While the Obama Justice Department mounts a legal challenge against Florida for purging ineligible voters from its rolls, a television news station broadcasts an unbelievable segment that proves non U.S. citizens living in the Sunshine State vote regularly in elections.
The investigative piece was aired this week by an NBC affiliate in southwest Florida that actually tracked down and interviewed non U.S. citizens who are registered to vote and have cast ballots in numerous elections. The segment focused on Lee County, which has a population of about 620,000 and Collier County with a population of around 322,000. The reporter spent about two months digging around the voter rolls in the two counties and the discoveries are dumbfounding.
In that short time, more than 100 people registered to vote in those two areas were proven to be ineligible by the reporter. A Cape Coral woman, eligible to vote in elections, was tracked down through jury excusal forms that verify she’s not a U.S. citizen. A Naples woman, who is not a U.S. citizen either, voted six times in 11 years without being detected by authorities. A Jamaican man is also registered to vote though he’s not eligible. The reporter obtained his 2007 voter registration form, which shows the Jamaican man claims to be a U.S. citizen. Problem is, no one bothers checking to see if applicants are being truthful.
Incredibly, election supervisors confirmed on camera that there’s no way for them to verify the citizenship of people who register to vote. The only way to detect fraud is if the county offices that oversee elections receive a tip, they say, and only then can they follow up. As inconceivable as this may seem, it appears to be true. Election supervisors in counties across the United States have their hands tied when it comes to this sort of voter registration fraud. They neither have the resources nor the authority to take action without knowledge of specific wrongdoing.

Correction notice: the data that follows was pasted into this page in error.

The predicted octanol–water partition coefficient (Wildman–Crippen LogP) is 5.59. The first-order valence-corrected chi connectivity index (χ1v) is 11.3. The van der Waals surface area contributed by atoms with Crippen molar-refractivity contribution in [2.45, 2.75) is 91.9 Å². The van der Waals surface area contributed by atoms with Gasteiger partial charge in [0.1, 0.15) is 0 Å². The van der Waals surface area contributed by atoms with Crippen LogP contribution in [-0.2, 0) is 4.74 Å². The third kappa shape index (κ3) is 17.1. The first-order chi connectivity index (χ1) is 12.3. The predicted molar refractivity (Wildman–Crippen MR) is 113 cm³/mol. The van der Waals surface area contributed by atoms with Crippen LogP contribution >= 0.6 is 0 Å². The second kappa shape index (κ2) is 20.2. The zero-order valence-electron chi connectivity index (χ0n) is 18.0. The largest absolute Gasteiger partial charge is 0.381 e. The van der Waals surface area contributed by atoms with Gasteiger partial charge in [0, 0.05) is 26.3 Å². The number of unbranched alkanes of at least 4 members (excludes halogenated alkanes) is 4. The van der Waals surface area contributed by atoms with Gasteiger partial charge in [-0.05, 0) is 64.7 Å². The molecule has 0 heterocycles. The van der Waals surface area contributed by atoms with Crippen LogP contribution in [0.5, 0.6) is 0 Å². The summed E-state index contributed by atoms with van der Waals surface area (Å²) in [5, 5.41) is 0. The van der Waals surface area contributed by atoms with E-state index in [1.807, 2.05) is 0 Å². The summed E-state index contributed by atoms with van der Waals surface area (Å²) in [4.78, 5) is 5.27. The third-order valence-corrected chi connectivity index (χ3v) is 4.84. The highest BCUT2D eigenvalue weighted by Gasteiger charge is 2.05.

In an effort to remedy the situation, Florida Governor Rick Scott launched a program a few years ago to purge ineligible voters from registration rolls. The Department of Justice (DOJ) was quick to sue the state to stop the purging because the agency claims it discriminates against minorities. The National Association for the Advancement of Colored People (NAACP) has colluded with the DOJ in Florida and the head of the group’s local chapter says purging voter rolls disproportionately affects the state’s most vulnerable groups, namely minorities.
Judicial Watch has been a leader in investigating voter fraud and in 2012 launched a special Election Integrity Project. As part of the initiative JW has examined publicly available data that indicates that voter rolls in a number of states—including Florida, Mississippi, Iowa, Indiana, Missouri, Texas, California, Colorado and Ohio—contain the names of individuals who are ineligible to vote. The JW investigation has showed that there appear to be more individuals on voter registration lists in these states than there are individuals eligible to vote, including dead people.